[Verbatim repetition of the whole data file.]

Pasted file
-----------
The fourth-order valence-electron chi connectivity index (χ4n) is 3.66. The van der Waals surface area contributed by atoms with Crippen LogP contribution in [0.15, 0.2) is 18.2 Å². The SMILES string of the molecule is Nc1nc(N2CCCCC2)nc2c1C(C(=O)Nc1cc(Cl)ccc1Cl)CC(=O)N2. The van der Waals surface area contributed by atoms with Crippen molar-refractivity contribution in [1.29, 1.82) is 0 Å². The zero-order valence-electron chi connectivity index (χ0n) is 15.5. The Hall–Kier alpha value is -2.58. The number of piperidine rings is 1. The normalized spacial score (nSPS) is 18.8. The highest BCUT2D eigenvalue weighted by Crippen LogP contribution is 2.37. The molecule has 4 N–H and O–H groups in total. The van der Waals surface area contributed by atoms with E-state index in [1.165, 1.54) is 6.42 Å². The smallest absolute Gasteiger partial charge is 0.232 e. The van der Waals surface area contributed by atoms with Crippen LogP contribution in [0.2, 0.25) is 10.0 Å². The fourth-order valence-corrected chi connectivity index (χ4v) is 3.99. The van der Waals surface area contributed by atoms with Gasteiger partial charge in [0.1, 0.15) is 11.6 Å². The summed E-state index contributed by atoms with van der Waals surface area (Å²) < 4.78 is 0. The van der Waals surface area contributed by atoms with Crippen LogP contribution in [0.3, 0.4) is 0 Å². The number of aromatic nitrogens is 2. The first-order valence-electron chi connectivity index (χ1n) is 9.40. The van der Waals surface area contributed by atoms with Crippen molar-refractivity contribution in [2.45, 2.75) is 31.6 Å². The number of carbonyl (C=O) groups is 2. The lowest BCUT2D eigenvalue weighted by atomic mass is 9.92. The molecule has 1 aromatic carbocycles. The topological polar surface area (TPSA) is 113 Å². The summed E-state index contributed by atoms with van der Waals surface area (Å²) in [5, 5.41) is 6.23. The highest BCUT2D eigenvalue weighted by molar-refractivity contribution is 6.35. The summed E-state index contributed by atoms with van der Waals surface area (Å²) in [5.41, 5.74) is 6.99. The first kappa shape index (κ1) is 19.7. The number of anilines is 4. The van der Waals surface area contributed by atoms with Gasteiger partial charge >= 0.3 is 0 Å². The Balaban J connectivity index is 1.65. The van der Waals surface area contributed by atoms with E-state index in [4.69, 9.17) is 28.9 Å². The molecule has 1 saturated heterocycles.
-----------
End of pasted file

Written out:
The fourth-order valence-electron chi connectivity index (χ4n) is 3.66. The van der Waals surface area contributed by atoms with Crippen LogP contribution in [0.15, 0.2) is 18.2 Å². The SMILES string of the molecule is Nc1nc(N2CCCCC2)nc2c1C(C(=O)Nc1cc(Cl)ccc1Cl)CC(=O)N2. The van der Waals surface area contributed by atoms with Crippen molar-refractivity contribution in [1.29, 1.82) is 0 Å². The zero-order valence-electron chi connectivity index (χ0n) is 15.5. The Hall–Kier alpha value is -2.58. The number of piperidine rings is 1. The normalized spacial score (nSPS) is 18.8. The highest BCUT2D eigenvalue weighted by Crippen LogP contribution is 2.37. The molecule has 4 N–H and O–H groups in total. The van der Waals surface area contributed by atoms with E-state index in [1.165, 1.54) is 6.42 Å². The smallest absolute Gasteiger partial charge is 0.232 e. The van der Waals surface area contributed by atoms with Crippen LogP contribution in [0.2, 0.25) is 10.0 Å². The fourth-order valence-corrected chi connectivity index (χ4v) is 3.99. The van der Waals surface area contributed by atoms with Gasteiger partial charge in [0.1, 0.15) is 11.6 Å². The summed E-state index contributed by atoms with van der Waals surface area (Å²) < 4.78 is 0. The van der Waals surface area contributed by atoms with Crippen LogP contribution in [0.3, 0.4) is 0 Å². The number of aromatic nitrogens is 2. The first-order valence-electron chi connectivity index (χ1n) is 9.40. The van der Waals surface area contributed by atoms with Crippen molar-refractivity contribution in [2.45, 2.75) is 31.6 Å². The number of carbonyl (C=O) groups is 2. The lowest BCUT2D eigenvalue weighted by atomic mass is 9.92. The molecule has 1 aromatic carbocycles. The topological polar surface area (TPSA) is 113 Å². The summed E-state index contributed by atoms with van der Waals surface area (Å²) in [5, 5.41) is 6.23. The highest BCUT2D eigenvalue weighted by molar-refractivity contribution is 6.35. The summed E-state index contributed by atoms with van der Waals surface area (Å²) in [5.41, 5.74) is 6.99. The first kappa shape index (κ1) is 19.7. The number of anilines is 4. The van der Waals surface area contributed by atoms with Gasteiger partial charge >= 0.3 is 0 Å². The Balaban J connectivity index is 1.65. The van der Waals surface area contributed by atoms with E-state index in [4.69, 9.17) is 28.9 Å². The molecule has 1 saturated heterocycles.